Media organizations would be wise to learn from experiences like Gilmore’s and others who have experienced similar, constant and relentless harassment and have managed to create support networks that empowered, rather than cowered, them. 

“There’s a lot of people who will go to bat for me,” says Gilmore, noting that she could only build that network after leaving the confines of a formal, full-time job. “It’s definitely a lot more balanced now … being silenced on social media in the way that I was when I was working in mainstream media, it prevented me from building that positive following as well and now I can do that … because really, all we have is community. Police aren’t helping, newsrooms aren’t helping, policymakers aren’t moving that fast on anything that’s making any significant difference on this file, and all we have is each other,” says Gilmore. 

Only two of 12 people from Postmedia outlets I contacted replied to requests for information. They both directed me to Phyllise Gelfand, ice-resident, communications for Postmedia, including copying her email to my reply in one case. Gelfand did not reply to four attempts to contact her through email. Postmedia owns 110 news outlets located all over Canada and 10 national platforms and brands.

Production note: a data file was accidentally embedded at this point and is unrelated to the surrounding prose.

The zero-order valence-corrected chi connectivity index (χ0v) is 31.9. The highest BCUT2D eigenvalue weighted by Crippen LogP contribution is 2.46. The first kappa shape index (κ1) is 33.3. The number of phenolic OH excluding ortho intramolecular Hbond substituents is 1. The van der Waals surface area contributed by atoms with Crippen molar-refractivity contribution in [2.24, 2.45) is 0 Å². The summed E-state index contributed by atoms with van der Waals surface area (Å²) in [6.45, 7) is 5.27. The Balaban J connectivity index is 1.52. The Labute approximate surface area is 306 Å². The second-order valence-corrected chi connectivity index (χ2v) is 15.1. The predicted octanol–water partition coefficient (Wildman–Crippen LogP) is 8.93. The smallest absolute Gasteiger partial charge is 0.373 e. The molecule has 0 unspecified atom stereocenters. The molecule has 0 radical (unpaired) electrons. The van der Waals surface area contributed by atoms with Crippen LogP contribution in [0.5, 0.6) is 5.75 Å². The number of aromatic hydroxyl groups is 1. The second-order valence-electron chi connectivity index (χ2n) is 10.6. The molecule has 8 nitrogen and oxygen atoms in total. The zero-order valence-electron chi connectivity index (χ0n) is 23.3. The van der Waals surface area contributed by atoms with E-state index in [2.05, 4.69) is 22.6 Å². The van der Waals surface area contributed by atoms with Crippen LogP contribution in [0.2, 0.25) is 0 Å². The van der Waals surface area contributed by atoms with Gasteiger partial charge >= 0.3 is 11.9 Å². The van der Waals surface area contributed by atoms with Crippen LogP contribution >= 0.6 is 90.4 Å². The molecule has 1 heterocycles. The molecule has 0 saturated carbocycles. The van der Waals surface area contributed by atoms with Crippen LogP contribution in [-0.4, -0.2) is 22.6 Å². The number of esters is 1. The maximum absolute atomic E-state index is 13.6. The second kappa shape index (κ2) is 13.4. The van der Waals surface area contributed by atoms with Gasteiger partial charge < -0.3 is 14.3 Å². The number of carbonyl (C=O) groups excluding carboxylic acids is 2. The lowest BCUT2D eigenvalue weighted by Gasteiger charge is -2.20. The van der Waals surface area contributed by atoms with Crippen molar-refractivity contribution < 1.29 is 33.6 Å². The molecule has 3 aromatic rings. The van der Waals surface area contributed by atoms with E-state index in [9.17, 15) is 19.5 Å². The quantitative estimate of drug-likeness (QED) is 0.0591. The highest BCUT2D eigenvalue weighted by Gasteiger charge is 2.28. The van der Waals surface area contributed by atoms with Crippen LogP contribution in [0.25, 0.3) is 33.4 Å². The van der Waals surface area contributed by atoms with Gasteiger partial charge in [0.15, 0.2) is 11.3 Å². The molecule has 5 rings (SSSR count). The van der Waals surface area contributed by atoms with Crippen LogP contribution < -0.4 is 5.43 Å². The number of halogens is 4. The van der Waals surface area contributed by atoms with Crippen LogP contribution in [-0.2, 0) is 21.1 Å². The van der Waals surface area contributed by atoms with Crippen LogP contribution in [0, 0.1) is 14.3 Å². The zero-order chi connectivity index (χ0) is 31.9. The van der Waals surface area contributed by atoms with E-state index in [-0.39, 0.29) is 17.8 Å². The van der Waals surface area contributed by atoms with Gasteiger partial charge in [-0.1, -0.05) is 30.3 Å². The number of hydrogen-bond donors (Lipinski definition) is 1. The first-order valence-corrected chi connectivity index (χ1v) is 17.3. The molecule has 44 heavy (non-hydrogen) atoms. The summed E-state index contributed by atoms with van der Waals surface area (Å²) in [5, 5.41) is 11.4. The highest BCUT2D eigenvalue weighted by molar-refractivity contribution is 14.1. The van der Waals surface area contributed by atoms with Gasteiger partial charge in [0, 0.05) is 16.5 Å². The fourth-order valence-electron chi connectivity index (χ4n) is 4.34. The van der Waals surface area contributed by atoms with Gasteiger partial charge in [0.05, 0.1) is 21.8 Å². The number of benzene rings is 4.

Nancy Cook, the chief people officer for Saltwire, didn’t reply to two requests for comment. Saltwire owns several newspapers in Atlantic Canada, including the Chronicle Herald, Cape Breton Post, the Guardian and the Telegram.

Nora Loreto is a writer based in Quebec City. She is the president of the Canadian Freelance Union and is constantly harassed online.